*There is an obvious difference here between a political belief (i.e. a belief about the distribution and organisation of power and violence in society) and the economic/political distinction which rests on the separation of the 'political sphere' (the state) from the 'economic sphere' (the market); a separation that only exists in its developed form in bourgeois society.

You can take the comrade out of L&S but... tongue

vanilla.ice.baby
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Dec 13 2011 21:10
nastyned wrote:
I've found some of the posts here very interesting, and I'll try and type up my thoughts tomorrow.

I not sure who VIB is having a go though so I don't know if I should be getting offended or nodding in agreement. ;)

I'm not having a go at anyone per se - just those anarchos in general who seem to be embarrassed to admit they want to recruit to their org.

Caiman del Barrio wrote:

I didn't understand Vanilla's contribution either, which tendency/type of org does he consider himself a part of?

I don't see why it was confusing, I'm a class struggle anarchist of the platformist variety who is a member of Tyneside Solidarity.

nastyned
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Dec 13 2011 21:27

I like the Venn diagrams, better than the discrete categories, and I thought some good points were made.

As I've only ever worked in places where I was the only anarchist talk of anarchist union branches seem to me wishful thinking really. So I was pleased to see Harrison's post as it seems a lot more realistic.

Dare I say it though I did think it looked more like how members of a political organisation, not an organisation that would like to become a union, would act. Is the Solfed plan to become more like a union as it grows? I got that impression from some of the replies.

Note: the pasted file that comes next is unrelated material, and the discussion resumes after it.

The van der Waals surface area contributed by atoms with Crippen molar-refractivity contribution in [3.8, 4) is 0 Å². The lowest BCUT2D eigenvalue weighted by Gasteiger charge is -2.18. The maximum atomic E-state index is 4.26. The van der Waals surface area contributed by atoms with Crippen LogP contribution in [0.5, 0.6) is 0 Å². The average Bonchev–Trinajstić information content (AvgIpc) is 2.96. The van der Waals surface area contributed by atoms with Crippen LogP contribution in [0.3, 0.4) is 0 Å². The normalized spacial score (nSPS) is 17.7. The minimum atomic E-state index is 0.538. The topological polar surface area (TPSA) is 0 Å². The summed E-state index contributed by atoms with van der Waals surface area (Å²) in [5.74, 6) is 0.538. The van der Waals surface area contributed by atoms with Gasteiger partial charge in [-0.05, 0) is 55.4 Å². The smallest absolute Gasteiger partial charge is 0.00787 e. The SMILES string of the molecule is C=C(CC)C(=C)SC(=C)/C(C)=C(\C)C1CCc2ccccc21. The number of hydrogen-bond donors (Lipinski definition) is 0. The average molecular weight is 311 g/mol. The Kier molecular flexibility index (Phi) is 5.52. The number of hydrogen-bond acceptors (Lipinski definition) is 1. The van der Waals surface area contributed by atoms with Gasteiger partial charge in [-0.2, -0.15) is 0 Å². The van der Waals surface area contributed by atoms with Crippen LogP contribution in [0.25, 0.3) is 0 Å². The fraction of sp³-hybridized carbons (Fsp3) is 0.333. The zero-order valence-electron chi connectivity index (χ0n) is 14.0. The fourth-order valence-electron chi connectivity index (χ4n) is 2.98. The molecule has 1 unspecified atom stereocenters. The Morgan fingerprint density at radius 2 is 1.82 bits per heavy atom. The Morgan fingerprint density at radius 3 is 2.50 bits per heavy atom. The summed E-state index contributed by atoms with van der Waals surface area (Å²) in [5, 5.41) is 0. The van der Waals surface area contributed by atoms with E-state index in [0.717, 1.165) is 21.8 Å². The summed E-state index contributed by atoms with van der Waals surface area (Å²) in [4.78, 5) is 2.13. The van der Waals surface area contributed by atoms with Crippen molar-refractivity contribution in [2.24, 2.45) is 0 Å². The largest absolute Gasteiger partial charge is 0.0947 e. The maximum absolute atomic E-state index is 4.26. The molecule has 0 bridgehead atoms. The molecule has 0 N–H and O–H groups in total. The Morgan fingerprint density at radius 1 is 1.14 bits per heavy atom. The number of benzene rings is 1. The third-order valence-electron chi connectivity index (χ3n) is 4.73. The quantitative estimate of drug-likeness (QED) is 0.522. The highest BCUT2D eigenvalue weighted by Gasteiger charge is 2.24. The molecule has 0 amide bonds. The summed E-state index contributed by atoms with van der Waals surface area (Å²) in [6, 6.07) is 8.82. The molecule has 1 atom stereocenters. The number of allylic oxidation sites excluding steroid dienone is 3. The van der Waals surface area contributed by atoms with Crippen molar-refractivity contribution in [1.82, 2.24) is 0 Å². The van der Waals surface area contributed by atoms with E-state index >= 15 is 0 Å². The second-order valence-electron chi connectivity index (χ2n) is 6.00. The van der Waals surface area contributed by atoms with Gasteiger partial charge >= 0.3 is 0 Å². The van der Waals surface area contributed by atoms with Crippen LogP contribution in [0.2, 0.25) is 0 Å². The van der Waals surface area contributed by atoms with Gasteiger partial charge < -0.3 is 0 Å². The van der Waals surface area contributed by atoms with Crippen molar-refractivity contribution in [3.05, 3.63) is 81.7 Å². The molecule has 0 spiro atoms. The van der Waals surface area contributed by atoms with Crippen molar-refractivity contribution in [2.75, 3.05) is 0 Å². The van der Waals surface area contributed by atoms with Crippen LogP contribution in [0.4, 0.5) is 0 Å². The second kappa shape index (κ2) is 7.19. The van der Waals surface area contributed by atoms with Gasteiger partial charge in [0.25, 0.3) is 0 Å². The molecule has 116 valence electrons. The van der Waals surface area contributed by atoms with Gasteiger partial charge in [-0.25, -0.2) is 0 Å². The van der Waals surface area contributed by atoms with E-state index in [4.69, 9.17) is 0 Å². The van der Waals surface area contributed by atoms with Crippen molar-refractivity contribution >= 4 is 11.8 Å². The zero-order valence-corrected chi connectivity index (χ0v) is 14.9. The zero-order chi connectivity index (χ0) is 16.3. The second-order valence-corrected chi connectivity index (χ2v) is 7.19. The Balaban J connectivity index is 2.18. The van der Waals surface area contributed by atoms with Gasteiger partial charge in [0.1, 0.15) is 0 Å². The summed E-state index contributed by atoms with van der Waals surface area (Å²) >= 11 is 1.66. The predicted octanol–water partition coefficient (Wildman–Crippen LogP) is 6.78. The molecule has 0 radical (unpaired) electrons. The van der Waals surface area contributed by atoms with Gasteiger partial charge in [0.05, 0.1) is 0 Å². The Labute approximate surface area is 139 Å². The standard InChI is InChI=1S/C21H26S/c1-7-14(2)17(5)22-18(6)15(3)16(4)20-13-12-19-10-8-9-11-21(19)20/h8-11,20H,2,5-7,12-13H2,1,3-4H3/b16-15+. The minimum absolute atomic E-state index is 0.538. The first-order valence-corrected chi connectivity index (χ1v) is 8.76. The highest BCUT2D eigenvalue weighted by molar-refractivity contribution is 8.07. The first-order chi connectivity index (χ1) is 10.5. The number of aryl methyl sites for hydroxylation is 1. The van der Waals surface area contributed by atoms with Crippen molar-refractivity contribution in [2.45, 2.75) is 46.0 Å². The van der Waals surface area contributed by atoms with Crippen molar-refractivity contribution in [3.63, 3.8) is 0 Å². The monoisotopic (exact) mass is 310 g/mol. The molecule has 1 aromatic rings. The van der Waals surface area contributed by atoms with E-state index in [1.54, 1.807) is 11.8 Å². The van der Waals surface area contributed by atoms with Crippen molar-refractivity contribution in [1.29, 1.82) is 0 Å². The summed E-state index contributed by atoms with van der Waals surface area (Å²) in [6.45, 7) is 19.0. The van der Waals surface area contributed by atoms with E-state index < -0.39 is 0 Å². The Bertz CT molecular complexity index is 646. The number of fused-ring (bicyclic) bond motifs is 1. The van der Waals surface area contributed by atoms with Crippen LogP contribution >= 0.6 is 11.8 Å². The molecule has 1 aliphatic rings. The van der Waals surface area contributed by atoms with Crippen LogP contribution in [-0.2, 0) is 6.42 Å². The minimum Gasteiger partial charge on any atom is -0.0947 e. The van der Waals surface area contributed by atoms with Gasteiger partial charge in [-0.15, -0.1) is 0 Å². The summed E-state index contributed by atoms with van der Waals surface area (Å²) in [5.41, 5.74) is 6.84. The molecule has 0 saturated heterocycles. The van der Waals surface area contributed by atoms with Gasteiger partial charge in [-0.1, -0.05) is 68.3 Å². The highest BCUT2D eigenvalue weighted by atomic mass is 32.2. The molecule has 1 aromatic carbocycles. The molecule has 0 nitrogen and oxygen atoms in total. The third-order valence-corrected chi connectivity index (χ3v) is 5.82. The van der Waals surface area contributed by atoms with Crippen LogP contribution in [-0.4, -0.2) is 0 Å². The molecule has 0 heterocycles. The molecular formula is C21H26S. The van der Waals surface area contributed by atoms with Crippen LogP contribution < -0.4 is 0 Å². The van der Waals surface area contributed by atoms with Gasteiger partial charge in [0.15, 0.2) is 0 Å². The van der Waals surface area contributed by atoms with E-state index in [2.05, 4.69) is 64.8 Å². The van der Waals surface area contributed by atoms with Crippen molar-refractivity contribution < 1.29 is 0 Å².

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Chilli Sauce
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Dec 13 2011 21:29

We are a "revolutionary union initiative" as per our last conference.... But we do have a very specific conception of what a union is, which I think comes through in a lot of those posts you referenced.

nastyned
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Dec 14 2011 10:19

Yes, I saw that. But I'm sure the DAM had a similar position so I'm trying to work out exactly what it means. I think the DAM intended to loosen the politics a bit as they became more union-like, and it looks like some, but not all, in the Solfed think this way.

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Dec 14 2011 10:59
nastyned wrote:
As I've only ever worked in places where I was the only anarchist talk of anarchist union branches seem to me wishful thinking really. So I was pleased to see Harrison's post as it seems a lot more realistic.

So I think this is definitely true of the current situation, but at the risk of sounding like a ballbag, anarchist union branches are probably about as wishful as, for instance, a libertarian communist society organised according to "from each according to their ability, to each according to their need" smile

So yeah, it's def the situation now and it's def the situation that a lot of people will find themselves in for the near future.. but I suppose that's what a strategy is, you look at your situation now and think about short-, medium- and long-term goals..